A woman has been given Britain's largest parking penalty of £24,500 ($43,673) by a judge who warned against the myth that private parking charges are unenforceable.
Carly Mackie, 28, parked outside her mother's home and ignored the almost-daily fine notices on her windscreen.
She wrongly believed she was entitled to park her Mini in front of her family's garage near their Dundee home and the tickets were unenforceable.
But private firm Vehicle Control Services took her to court last year when she racked up an £18,500 bill for ignoring more than 200 penalties.
The firm said Mackie has not challenged a single fine and was not entitled to leave her car there without a permit.
In a written judgment Sheriff George Way said Mackie had "entirely misdirected herself on both the law and the contractual chain in this case" and ordered her to pay £24,500.
In the ruling handed down at Dundee Sheriff Court, he said: "She knew perfectly well what the signs displayed and that she was parking in breach of the conditions.
"She stated that parking charges were illegal and unenforceable in Scotland and that she could park where she liked as her father's guest.
"The defender is not the tenant. The defender's car was an additional burden on the parking facilities and she was the same as any other interloper.
"She was offered a permit by the factors, at a reasonable charge I think, but she refused on principle."
He added: "Parking is not only an amenity but a valuable commodity in modern life."
Mackie had been parking in an area reserved for residents when she visited the property rented by her mother and stepfather, since at least 2015.
Sheriff Way said she had parked outside the garage and would not accept the offer of a parking permit for a space nearby for £40 a month.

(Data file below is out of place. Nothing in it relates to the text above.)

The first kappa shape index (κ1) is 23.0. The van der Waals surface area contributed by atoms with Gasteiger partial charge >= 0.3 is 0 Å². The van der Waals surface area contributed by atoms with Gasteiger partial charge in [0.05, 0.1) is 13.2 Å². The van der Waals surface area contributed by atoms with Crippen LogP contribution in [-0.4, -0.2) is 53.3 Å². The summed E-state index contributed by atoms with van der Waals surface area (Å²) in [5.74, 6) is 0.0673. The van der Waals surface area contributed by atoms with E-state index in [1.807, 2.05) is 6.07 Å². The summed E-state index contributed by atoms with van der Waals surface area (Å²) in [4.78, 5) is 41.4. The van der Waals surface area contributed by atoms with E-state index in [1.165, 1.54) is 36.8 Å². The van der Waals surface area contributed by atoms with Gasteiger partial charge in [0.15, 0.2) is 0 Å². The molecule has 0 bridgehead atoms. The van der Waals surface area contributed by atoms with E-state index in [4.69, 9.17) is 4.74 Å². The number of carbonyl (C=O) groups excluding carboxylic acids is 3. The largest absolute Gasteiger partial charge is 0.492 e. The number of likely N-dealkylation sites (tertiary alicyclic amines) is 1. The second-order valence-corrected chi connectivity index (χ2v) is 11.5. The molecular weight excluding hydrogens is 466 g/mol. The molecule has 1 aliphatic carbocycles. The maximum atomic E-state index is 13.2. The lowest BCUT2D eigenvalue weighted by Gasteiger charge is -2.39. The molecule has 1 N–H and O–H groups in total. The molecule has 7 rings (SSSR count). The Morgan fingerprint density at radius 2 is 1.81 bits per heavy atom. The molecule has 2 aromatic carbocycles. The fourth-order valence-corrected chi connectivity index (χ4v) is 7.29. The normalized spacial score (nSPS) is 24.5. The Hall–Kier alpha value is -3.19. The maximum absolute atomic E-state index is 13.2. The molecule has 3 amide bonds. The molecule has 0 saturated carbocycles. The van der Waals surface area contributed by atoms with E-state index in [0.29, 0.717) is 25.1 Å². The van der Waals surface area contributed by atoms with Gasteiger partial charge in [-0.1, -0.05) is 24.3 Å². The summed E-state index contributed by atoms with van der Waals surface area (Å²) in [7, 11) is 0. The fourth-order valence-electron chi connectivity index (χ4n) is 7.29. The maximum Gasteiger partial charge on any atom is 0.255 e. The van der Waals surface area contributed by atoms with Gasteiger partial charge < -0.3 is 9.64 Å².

Parking tickets from private companies are not fines but by parking in a restricted area a motorist can be considered to be agreeing to a contract.
Failing to pay can be seen as a breach of contract and the car parking firm can take the motorist to court to recover their losses.
Debt Recovery Plus Ltd, which acted on behalf of the parking company, said: "This is understood to be the highest-value parking charge case ever awarded in the United Kingdom.
"As some people in Scotland believe that parking charges are unenforceable (despite the landmark 2015 Supreme Court judgment ruling in favour of a parking operator) a record number of court cases are now being pursued in Scotland.
"We are happy to work with any Scottish motorist experiencing financial difficulties who would like to make a payment arrangement to settle historic charges before court action is taken. "
Mackie has not responded to a request for comment, but speaking in 2015 she said: "We have a right to park in front of our own property. I've considered moving out. It just makes my life so hellish.
"I always make a point of parking in front of my own garage, where nobody else could park, and never parking on the double yellow lines on the road."